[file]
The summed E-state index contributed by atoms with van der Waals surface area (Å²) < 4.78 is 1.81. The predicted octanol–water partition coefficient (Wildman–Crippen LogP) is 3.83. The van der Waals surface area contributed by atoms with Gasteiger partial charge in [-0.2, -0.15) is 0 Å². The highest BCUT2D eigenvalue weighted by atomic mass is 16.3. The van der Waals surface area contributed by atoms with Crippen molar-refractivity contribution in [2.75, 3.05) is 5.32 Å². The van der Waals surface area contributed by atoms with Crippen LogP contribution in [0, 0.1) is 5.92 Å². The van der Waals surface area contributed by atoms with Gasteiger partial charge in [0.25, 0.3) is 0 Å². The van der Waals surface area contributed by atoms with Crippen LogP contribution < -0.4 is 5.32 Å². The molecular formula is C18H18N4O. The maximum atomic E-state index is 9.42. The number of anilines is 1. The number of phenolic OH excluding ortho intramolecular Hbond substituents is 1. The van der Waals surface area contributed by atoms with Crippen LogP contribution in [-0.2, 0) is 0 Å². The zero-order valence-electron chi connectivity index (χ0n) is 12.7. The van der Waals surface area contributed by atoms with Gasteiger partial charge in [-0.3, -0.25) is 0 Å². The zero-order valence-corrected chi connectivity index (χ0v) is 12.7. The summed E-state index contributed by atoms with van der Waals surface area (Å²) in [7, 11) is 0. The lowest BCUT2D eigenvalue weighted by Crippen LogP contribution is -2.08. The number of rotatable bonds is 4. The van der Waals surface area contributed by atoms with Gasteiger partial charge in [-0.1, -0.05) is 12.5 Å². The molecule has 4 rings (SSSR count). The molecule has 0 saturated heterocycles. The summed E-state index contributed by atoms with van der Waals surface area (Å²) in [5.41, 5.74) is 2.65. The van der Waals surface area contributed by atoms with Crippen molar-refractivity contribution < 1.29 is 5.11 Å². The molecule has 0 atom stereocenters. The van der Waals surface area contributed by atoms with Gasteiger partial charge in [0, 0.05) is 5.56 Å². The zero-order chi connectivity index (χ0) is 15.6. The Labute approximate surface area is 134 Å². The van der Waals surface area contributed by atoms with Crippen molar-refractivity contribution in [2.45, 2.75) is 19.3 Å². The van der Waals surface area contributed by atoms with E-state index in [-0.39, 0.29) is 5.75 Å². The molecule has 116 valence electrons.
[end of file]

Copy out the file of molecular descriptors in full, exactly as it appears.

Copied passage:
The summed E-state index contributed by atoms with van der Waals surface area (Å²) < 4.78 is 1.81. The predicted octanol–water partition coefficient (Wildman–Crippen LogP) is 3.83. The van der Waals surface area contributed by atoms with Gasteiger partial charge in [-0.2, -0.15) is 0 Å². The highest BCUT2D eigenvalue weighted by atomic mass is 16.3. The van der Waals surface area contributed by atoms with Crippen molar-refractivity contribution in [2.75, 3.05) is 5.32 Å². The van der Waals surface area contributed by atoms with Crippen LogP contribution in [0, 0.1) is 5.92 Å². The van der Waals surface area contributed by atoms with Gasteiger partial charge in [0.25, 0.3) is 0 Å². The van der Waals surface area contributed by atoms with Crippen LogP contribution < -0.4 is 5.32 Å². The molecular formula is C18H18N4O. The maximum atomic E-state index is 9.42. The number of anilines is 1. The number of phenolic OH excluding ortho intramolecular Hbond substituents is 1. The van der Waals surface area contributed by atoms with Crippen LogP contribution in [-0.2, 0) is 0 Å². The zero-order valence-electron chi connectivity index (χ0n) is 12.7. The van der Waals surface area contributed by atoms with Gasteiger partial charge in [-0.3, -0.25) is 0 Å². The zero-order valence-corrected chi connectivity index (χ0v) is 12.7. The summed E-state index contributed by atoms with van der Waals surface area (Å²) in [7, 11) is 0. The lowest BCUT2D eigenvalue weighted by Crippen LogP contribution is -2.08. The number of rotatable bonds is 4. The van der Waals surface area contributed by atoms with Gasteiger partial charge in [-0.1, -0.05) is 12.5 Å². The molecule has 4 rings (SSSR count). The molecule has 0 saturated heterocycles. The summed E-state index contributed by atoms with van der Waals surface area (Å²) in [5.41, 5.74) is 2.65. The van der Waals surface area contributed by atoms with Crippen molar-refractivity contribution < 1.29 is 5.11 Å². The molecule has 0 atom stereocenters. The van der Waals surface area contributed by atoms with Gasteiger partial charge in [0, 0.05) is 5.56 Å². The zero-order chi connectivity index (χ0) is 15.6. The Labute approximate surface area is 134 Å². The van der Waals surface area contributed by atoms with Crippen molar-refractivity contribution in [2.45, 2.75) is 19.3 Å². The van der Waals surface area contributed by atoms with E-state index in [-0.39, 0.29) is 5.75 Å². The molecule has 116 valence electrons.